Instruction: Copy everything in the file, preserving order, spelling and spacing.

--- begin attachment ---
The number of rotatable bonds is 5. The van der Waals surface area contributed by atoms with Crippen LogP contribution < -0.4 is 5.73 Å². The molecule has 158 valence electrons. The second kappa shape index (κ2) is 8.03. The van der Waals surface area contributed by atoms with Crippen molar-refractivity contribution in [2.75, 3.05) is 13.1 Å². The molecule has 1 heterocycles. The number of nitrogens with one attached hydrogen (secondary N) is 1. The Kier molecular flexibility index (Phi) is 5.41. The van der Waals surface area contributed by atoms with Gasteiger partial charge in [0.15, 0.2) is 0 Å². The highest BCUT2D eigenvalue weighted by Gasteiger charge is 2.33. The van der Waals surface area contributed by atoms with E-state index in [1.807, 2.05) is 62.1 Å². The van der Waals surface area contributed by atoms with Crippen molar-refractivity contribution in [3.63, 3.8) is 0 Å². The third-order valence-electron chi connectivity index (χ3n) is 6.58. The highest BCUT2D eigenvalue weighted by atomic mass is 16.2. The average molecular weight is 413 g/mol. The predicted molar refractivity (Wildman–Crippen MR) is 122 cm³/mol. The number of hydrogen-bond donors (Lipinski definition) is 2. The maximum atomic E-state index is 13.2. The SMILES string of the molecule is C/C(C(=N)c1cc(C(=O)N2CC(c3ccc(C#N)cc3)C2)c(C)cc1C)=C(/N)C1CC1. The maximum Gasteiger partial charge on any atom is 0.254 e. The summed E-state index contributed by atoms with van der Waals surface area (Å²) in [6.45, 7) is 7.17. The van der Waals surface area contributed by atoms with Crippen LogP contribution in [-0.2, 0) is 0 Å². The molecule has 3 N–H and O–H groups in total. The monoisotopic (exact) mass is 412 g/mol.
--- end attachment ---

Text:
The number of rotatable bonds is 5. The van der Waals surface area contributed by atoms with Crippen LogP contribution < -0.4 is 5.73 Å². The molecule has 158 valence electrons. The second kappa shape index (κ2) is 8.03. The van der Waals surface area contributed by atoms with Crippen molar-refractivity contribution in [2.75, 3.05) is 13.1 Å². The molecule has 1 heterocycles. The number of nitrogens with one attached hydrogen (secondary N) is 1. The Kier molecular flexibility index (Phi) is 5.41. The van der Waals surface area contributed by atoms with Gasteiger partial charge in [0.15, 0.2) is 0 Å². The highest BCUT2D eigenvalue weighted by Gasteiger charge is 2.33. The van der Waals surface area contributed by atoms with E-state index in [1.807, 2.05) is 62.1 Å². The van der Waals surface area contributed by atoms with Crippen molar-refractivity contribution in [3.63, 3.8) is 0 Å². The third-order valence-electron chi connectivity index (χ3n) is 6.58. The highest BCUT2D eigenvalue weighted by atomic mass is 16.2. The average molecular weight is 413 g/mol. The predicted molar refractivity (Wildman–Crippen MR) is 122 cm³/mol. The number of hydrogen-bond donors (Lipinski definition) is 2. The maximum atomic E-state index is 13.2. The SMILES string of the molecule is C/C(C(=N)c1cc(C(=O)N2CC(c3ccc(C#N)cc3)C2)c(C)cc1C)=C(/N)C1CC1. The maximum Gasteiger partial charge on any atom is 0.254 e. The summed E-state index contributed by atoms with van der Waals surface area (Å²) in [6.45, 7) is 7.17. The van der Waals surface area contributed by atoms with Crippen LogP contribution in [-0.2, 0) is 0 Å². The molecule has 3 N–H and O–H groups in total. The monoisotopic (exact) mass is 412 g/mol.